Manganese is widely distributed in the biosphere: it constitutes approximately 0.085% of the Earth’s crust, making it the twelfth most abundant element. Manganese is a component of numerous complex minerals, including pyroluosite, rhodochrosite, rhodanite, braunite, pyrochite, and manganite. Chemical forms of manganese in their natural depos-its include oxides, sulfides, carbonates, and silicates. Anthropogenic sources of manganese are predomi-nantly from the manufacturing of steel, alloys, and iron products. Manganese is also widely used as an oxidizing agent, as a component of fertilizers and fun-gicides, and in dry cell batteries. The permanganate is a powerful oxidizing agent and is used in quantitative analysis and medicine.
Manganese is a transition element. It can exist in 11 oxidation states from −3 to +7, with the most common valences being +2, +4, and +7. The +2 valence is the predominant form in biological systems, the +4 valence occurs in MnO2, and the +7 valence is found in permanganate.
The total amount of manganese in the adult human is approximately 15 mg. Up to 25% of the total body stores of manganese may be located in the skeleton and may not be readily accessible for use in metabolic pathways. Relatively high concentrations have been reported in the liver, pancreas, intestine, and bone.
Intestinal absorption of manganese occurs through-out the length of the small intestine. Mucosal uptake appears to be mediated by two types of mucosal binding, one that is saturable with a finite capacity and one that is nonsaturable. Manganese absorption, probably as Mn2+, is relatively inefficient, generally less than 5%, but there is some evidence of improve-ment at low intakes. High levels of dietary calcium, phosphorus, and phytate impair the intestinal uptake of the element but are probably of limited significance because, as yet, no well-documented case of human manganese deficiency has been reported.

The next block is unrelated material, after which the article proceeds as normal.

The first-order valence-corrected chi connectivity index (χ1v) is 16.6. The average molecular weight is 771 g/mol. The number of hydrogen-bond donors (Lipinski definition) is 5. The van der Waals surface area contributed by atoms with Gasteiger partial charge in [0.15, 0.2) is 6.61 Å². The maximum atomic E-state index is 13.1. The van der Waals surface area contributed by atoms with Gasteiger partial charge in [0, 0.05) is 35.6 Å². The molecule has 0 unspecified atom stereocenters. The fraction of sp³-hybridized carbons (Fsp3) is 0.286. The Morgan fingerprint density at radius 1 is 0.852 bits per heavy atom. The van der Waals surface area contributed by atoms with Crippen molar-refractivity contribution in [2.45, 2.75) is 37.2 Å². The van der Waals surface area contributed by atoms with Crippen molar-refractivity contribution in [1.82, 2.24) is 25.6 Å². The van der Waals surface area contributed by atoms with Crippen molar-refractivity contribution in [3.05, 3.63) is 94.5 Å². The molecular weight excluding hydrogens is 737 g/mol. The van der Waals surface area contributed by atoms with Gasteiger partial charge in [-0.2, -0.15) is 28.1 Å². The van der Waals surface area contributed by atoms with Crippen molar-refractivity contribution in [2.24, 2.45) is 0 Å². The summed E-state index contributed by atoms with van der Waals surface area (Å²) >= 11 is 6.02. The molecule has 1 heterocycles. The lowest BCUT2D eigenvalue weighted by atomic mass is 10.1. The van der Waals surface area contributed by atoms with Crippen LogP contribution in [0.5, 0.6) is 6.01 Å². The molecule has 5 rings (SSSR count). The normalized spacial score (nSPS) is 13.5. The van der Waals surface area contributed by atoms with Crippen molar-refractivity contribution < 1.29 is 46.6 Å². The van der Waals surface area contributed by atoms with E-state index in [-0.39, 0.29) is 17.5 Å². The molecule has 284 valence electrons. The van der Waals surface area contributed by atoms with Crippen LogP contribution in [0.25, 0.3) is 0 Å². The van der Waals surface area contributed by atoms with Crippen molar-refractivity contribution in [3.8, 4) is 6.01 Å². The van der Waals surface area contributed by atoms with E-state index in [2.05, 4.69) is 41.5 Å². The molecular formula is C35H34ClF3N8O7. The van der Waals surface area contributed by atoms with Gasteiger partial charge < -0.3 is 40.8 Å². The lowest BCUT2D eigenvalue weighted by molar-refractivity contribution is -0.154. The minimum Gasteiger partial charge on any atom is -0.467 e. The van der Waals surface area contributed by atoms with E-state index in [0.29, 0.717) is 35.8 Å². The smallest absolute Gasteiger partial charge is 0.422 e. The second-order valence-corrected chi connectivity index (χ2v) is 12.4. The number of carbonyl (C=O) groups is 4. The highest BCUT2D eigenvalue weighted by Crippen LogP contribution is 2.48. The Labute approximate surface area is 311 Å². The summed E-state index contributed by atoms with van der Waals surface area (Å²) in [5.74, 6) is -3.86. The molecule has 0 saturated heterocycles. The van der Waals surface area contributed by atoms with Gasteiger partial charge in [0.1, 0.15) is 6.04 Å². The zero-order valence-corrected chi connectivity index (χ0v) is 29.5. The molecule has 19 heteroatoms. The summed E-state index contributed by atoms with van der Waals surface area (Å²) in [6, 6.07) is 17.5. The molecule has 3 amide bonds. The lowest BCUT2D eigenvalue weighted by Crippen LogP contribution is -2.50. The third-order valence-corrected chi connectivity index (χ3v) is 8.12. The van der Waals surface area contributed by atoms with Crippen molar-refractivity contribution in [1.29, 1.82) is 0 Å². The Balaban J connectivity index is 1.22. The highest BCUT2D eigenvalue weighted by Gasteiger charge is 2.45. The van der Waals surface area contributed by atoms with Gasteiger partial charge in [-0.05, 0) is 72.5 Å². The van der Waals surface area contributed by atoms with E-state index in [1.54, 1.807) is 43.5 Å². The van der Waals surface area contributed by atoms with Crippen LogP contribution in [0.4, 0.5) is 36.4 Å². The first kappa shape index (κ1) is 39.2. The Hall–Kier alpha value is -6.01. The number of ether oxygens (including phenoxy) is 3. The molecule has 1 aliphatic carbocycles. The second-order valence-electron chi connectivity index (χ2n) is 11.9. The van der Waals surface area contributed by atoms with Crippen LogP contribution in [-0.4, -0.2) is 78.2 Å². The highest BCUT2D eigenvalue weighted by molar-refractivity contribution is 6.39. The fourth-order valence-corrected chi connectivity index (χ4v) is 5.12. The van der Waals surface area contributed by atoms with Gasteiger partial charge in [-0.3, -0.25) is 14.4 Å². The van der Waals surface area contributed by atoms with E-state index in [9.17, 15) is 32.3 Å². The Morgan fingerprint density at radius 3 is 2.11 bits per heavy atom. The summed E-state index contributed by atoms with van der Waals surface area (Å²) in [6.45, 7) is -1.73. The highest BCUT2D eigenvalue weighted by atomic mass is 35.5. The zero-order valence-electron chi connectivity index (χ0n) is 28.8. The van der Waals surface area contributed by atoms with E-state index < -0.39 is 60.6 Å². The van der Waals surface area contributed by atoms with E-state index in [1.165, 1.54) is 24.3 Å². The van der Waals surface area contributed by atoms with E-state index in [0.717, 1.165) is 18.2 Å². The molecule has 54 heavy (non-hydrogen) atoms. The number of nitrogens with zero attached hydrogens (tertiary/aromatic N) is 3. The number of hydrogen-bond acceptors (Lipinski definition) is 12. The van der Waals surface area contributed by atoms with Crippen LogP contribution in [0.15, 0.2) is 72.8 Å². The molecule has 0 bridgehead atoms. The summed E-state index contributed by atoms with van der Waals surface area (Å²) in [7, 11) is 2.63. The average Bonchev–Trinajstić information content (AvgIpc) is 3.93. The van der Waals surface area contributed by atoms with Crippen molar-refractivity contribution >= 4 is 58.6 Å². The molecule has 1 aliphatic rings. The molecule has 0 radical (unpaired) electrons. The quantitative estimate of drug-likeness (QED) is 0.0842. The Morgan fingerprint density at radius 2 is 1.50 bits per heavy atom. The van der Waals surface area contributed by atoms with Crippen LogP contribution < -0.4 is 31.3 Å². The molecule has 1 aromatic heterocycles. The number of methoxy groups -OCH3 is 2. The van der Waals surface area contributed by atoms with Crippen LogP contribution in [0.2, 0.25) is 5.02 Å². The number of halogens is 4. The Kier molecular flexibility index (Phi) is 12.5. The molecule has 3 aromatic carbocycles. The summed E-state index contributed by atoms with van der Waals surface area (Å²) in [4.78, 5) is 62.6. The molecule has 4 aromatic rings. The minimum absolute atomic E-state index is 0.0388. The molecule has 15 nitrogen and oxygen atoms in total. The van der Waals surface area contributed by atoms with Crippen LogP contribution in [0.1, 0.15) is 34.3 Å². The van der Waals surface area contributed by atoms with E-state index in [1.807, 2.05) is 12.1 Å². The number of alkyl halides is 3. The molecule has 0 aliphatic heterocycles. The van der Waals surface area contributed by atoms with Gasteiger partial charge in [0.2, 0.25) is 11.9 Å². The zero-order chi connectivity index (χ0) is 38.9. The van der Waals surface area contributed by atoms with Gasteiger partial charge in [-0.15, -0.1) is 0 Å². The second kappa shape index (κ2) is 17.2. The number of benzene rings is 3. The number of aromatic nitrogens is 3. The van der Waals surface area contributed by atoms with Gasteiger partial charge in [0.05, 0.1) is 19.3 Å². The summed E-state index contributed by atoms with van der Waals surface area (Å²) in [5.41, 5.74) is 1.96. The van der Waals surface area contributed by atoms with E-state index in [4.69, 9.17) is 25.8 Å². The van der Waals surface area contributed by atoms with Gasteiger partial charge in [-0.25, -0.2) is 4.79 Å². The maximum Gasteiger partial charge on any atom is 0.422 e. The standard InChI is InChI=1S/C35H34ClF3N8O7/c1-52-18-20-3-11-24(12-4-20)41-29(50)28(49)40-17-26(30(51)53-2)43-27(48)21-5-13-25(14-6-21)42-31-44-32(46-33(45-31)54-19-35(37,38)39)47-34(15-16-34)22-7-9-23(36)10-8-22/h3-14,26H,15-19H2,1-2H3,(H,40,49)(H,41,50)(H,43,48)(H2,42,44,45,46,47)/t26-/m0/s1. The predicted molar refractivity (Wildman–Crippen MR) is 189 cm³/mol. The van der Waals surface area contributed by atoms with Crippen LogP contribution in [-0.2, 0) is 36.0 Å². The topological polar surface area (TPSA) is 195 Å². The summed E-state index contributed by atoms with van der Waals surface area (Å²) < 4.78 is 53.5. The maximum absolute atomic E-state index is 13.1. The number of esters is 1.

Systemic homeostatic regulation of manganese is brought about primarily through hepatobiliary excretion rather than through regulation of absorp-tion (e.g., the efficiency of manganese retention does not appear to be dose dependent within normal dietary levels). Manganese is taken up from blood by the liver and transported to extrahepatic tissues by transferrin and possibly α2-macroglobulin and albumin. Manga-nese is excreted primarily in feces. Urinary excretion of manganese is low and has not been found to be sensi-tive to dietary manganese intake.
Manganese is required as a catalytic cofactor for mitochondrial superoxide dismutase, arginase, and pyruvate carboxylase. It is also an activator of glycos-yltransferases, phosphoenolpyruvate carboxylase, and glutamine synthetase.
Signs of manganese deficiency have been demon-strated in several animal species. Symptoms include impaired growth, skeletal abnormalities, depressed reproductive function, and defects in lipid and carbo-hydrate metabolism. Evidence of manganese defi-ciency in humans is poor. It has been suggested that manganese deficiency has never been observed in noninstitutionalized human populations because of the abundant supply of manganese in edible plant materials compared with the relatively low require-ments of mammals. There is only one report of apparent human manganese deficiency. A male subject was fed a purified diet deficient in vitamin K, which was accidentally also deficient in manganese. Feeding this diet caused weight loss, dermatitis, growth retar-dation of hair and nails, reddening of black hair, and a decline in concentrations of blood lipids. Manganese deficiency may be more frequent in infants owing to the low concentration of manganese in human breast milk and varying levels in infant formulae.
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